After 2 Years, Has Everyone Finally Chilled Out About the Instagram Logo?

The contentious update that sent the internet into a frenzy

GIF of new multicolored Instagram logo

Five years ago, Australia-based cook Ann Reardon posted a new how-to video to her YouTube channel on how to bake a chocolate mousse cake. But this was no ordinary cake. Its slices were flawless renderings of the Instagram logo, right down to the color bands (which Reardon created with strawberry, lime and mango Jell-O).

Then, last summer, Reardon added another Instagram cake to her channel. After all, the time had come. “I made this other chocolate dessert with the old logo a long time ago now,” she explained. “[But] so, so many of you requested the new logo.”

Four-paned image showing sketches of Instagram logo and filters.
Instagram’s first two logos (bottom) were inspired by vintage Polaroid and Bell & Howell cameras, and were the brainchild of CEO Kevin System (center, left, with co-founder Mike Krieger, right). Instagram started out with only four employees (top right) and was originally just a funky little app with filters that gave photos an antique look. But after Facebook bought the app in 2012, it grew exponentially. A year later, its staff had grown to 26 (bottom left) and its users to 100 million.
Systrom and Krieger: WireImage for The Webby Awards; All others: Courtesy of Instagram

To whatever extent the world of cake baking mirrors the world at large, Reardon’s videos appear to confirm at least two branding truths: Logos change and, while change can be hard, eventually everyone gets used to it.

That’s not to minimize the earthquake that happened on May 11, 2016, when Instagram scuttled its beloved instant camera icon for an abstract, prismatic replacement. Critics slammed it as ugly, unimaginative and unnecessary. Some were meaner still—like the guy who tweeted that the new logo “looks like Jon Ive threw up and Facebook scooped it out of the toilet bowl.” The New York Times called the response “the Great Instagram Logo Freakout of 2016” and, just for the record, this magazine called the new logo a “travesty.”

Instagram’s old logo had actually been its second. The original, created by CEO Kevin Systrom, was inspired by a Polaroid camera of the late 1970s. Brought in to rework it, designer Cole Rise created another icon (this one reportedly influenced by an old Bell & Howell box camera) that debuted in 2010. Thematically speaking, the design made a lot of sense: In the early days, Instagram’s 1 million users loved the app for its funky filters that gave their photos an old-fashioned look.

Three-paned image showing details of new Instagram logo with white camera outline on orange and purple.
The finder: In a largely abstract rendering, this dot—signifying the viewfinder lens of an old box camera—is critical to identifying the icon as a camera. The silhouette: Aside from the rounded corners harmonizing with the spheres within, this border is a direct carryover of the older logo’s shape. The gradient: Adapted from the vertical rainbow strip on the former logo, this diffraction is meant to symbolize Instagram’s wide and diverse range of users.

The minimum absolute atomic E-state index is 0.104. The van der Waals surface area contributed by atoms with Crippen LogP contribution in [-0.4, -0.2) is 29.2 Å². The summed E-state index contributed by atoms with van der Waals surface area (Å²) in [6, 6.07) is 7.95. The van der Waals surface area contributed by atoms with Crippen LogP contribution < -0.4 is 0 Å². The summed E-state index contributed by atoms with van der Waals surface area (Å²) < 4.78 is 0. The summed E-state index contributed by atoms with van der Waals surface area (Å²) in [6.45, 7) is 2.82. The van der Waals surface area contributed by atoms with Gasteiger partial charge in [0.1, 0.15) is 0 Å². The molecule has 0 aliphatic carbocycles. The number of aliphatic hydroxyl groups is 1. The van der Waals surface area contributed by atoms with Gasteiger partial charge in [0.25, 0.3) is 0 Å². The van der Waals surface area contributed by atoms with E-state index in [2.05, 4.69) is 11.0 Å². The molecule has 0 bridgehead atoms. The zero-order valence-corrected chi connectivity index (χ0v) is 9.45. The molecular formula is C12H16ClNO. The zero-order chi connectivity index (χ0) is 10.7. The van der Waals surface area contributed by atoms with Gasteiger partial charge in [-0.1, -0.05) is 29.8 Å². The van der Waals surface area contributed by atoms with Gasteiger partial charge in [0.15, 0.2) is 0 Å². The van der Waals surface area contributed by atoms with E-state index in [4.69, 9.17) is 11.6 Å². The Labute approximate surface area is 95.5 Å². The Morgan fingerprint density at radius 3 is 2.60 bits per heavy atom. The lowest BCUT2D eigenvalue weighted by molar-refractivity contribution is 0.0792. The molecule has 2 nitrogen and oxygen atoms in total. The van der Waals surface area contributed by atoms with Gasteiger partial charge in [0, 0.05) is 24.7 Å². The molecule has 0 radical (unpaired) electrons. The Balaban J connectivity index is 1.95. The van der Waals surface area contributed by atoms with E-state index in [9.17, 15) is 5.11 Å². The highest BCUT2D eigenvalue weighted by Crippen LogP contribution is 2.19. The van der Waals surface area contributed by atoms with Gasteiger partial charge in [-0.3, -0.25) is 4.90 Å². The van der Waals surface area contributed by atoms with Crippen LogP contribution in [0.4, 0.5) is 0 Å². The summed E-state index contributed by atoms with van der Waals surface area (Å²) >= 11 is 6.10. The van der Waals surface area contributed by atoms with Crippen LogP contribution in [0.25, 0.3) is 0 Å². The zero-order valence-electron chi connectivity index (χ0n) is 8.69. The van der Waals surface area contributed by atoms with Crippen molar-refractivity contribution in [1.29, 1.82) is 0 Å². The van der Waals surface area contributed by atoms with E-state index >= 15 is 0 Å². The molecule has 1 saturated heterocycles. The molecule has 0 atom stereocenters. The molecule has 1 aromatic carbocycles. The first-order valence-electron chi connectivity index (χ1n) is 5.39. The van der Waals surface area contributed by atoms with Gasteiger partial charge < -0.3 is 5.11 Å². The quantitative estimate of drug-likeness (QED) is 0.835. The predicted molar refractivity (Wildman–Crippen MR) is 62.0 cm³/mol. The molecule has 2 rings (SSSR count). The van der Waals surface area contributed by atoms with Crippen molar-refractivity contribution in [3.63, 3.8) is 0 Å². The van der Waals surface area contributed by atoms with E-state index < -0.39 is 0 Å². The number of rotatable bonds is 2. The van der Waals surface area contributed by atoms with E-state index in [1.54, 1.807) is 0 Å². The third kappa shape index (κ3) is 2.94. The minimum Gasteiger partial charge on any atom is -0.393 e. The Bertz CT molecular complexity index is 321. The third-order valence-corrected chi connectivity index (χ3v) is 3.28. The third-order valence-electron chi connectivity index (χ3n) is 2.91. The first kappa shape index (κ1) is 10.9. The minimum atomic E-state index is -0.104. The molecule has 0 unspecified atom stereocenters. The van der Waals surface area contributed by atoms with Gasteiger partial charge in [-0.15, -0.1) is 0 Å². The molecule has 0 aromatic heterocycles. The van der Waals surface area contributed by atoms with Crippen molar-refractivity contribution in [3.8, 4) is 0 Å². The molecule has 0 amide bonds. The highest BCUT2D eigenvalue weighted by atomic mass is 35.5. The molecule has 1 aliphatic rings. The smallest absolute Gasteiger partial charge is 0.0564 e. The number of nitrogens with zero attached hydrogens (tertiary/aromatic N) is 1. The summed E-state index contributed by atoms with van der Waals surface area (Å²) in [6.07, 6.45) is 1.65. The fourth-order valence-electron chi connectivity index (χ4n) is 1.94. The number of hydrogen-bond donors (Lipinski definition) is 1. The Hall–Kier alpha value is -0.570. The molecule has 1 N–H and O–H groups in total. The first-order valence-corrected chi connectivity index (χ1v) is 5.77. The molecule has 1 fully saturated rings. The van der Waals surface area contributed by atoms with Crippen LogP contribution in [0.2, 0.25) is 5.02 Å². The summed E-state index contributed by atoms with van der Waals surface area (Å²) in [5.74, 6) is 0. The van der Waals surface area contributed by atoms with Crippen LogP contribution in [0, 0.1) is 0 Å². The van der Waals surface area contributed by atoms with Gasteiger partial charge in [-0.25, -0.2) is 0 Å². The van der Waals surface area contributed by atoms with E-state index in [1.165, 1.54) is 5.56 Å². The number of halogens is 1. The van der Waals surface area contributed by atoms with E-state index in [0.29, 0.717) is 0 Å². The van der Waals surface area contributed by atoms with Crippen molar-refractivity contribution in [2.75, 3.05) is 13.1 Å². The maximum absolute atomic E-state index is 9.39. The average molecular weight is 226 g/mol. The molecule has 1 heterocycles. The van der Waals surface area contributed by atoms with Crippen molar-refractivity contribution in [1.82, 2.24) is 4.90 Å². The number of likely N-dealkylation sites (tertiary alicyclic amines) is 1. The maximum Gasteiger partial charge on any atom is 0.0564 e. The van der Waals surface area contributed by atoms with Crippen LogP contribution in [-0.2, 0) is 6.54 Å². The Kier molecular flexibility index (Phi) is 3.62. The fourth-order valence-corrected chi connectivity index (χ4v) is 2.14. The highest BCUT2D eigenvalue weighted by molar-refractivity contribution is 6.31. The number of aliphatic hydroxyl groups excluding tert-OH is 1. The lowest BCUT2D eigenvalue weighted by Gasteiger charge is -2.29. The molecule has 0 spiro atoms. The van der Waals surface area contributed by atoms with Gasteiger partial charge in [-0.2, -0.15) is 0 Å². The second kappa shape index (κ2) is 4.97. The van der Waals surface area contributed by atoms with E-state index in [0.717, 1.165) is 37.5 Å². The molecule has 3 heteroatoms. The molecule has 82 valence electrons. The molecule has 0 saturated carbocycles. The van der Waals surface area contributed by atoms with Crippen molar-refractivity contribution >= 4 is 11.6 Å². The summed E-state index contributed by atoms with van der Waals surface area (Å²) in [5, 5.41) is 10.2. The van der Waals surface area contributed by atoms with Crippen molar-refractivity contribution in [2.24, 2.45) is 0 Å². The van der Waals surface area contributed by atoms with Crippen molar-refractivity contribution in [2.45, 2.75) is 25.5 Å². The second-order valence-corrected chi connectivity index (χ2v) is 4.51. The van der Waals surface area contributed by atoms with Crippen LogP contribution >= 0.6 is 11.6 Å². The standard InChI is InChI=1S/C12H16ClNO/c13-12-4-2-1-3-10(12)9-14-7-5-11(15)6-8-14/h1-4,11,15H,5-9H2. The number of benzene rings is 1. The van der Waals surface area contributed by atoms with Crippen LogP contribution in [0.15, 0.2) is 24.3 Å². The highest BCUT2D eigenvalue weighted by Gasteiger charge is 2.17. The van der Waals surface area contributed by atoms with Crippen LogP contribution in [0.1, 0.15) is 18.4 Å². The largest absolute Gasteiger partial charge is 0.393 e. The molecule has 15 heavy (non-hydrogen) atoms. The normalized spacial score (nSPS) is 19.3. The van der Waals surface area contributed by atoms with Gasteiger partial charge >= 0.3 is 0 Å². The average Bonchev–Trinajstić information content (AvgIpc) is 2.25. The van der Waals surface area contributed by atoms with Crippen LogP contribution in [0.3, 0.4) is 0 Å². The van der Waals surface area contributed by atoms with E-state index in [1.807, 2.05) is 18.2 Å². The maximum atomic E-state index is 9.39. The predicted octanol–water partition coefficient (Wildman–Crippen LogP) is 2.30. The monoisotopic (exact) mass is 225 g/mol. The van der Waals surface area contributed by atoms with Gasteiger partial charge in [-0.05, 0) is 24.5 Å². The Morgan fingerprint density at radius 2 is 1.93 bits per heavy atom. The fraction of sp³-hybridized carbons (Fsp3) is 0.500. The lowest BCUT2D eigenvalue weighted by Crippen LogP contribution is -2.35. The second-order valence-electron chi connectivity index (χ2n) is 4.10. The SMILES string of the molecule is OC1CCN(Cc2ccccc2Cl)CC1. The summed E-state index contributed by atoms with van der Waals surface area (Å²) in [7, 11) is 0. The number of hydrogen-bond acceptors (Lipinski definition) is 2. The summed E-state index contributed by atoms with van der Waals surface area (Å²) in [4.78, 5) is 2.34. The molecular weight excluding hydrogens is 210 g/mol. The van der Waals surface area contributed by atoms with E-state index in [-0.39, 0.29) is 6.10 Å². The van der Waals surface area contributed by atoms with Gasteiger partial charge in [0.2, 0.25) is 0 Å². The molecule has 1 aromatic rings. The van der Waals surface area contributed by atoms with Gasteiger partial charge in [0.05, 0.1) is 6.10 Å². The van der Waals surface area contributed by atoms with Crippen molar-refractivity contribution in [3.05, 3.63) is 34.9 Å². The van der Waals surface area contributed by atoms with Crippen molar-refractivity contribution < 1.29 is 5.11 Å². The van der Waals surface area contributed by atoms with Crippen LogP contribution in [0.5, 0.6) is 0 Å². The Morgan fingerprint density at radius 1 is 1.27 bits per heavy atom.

But starting with its acquisition by Facebook in 2012 (price: $1 billion), the platform changed quickly, adding video sharing and morphing into a social-media monolith whose user base exploded to 400 million by 2016. Deciding that a cute little retro camera just didn’t do it anymore, corporate brought in designer Robert Padbury, who developed a simplified camera—in design parlance, a “scalable glyph”—that took the rainbow bands from the old logo and blew them out into a full color background gradient. “Our updated look,” corporate declared, “reflects how vibrant and diverse your storytelling has become.”

Granted, a lot of people didn’t buy into that reasoning, but according to Matthew Quint, director of Columbia Business School’s Center on Global Brand Leadership, they didn’t have a lasting effect on the brand’s perception. According to Quint, the “classic case” of a logo update causing a social-media backlash tends to go like this: half of the aggrieved “have a deep affiliation with the brand. The other half are designers, and they’re critical like an artist is critical of others’ art.” On the whole, however, “the public couldn’t care less.”

Cakes decorated with Instagram's old and new logos
How to Cook That, the website and YouTube channel run by Australian cook Ann Reardon, hosts no shortage of impressive treats. But few can match the culinary prowess and cultural currency of her Instagram cakes. After figuring out how to bake Instagram’s original logo in 2013, Reardon added the new logo last year.

Which doesn’t exactly mean that everybody’s learned to love the new logo, though it does appear that most everyone’s grown used to it. Indeed, if the hashtag #MyInstagramLogo is any proof, no shortage of the artistically inclined have embraced the new icon by posting their own interpretations of it. Among them is commercial-artist agency Snyder New York, which recently posted a time-lapse video of artist Naíma Almeida rendering the logo in pieces of felt. Snyder rep Annabeth Faucher believes the new logo is much cleaner and more graphic than the old one. “The hubbub is just that people don’t like change,” she said. “But now that a couple of years have passed, looking back at that bulky camera, I can’t imagine people looking at that and thinking it represents Instagram.”

This story first appeared in the Feb. 26, 2018, issue of Adweek magazine. Click here to subscribe.

@UpperEastRob Robert Klara is a senior editor, brands at Adweek, where he specializes in covering the evolution and impact of brands.
Publish date: February 27, 2018 © 2020 Adweek, LLC. - All Rights Reserved and NOT FOR REPRINT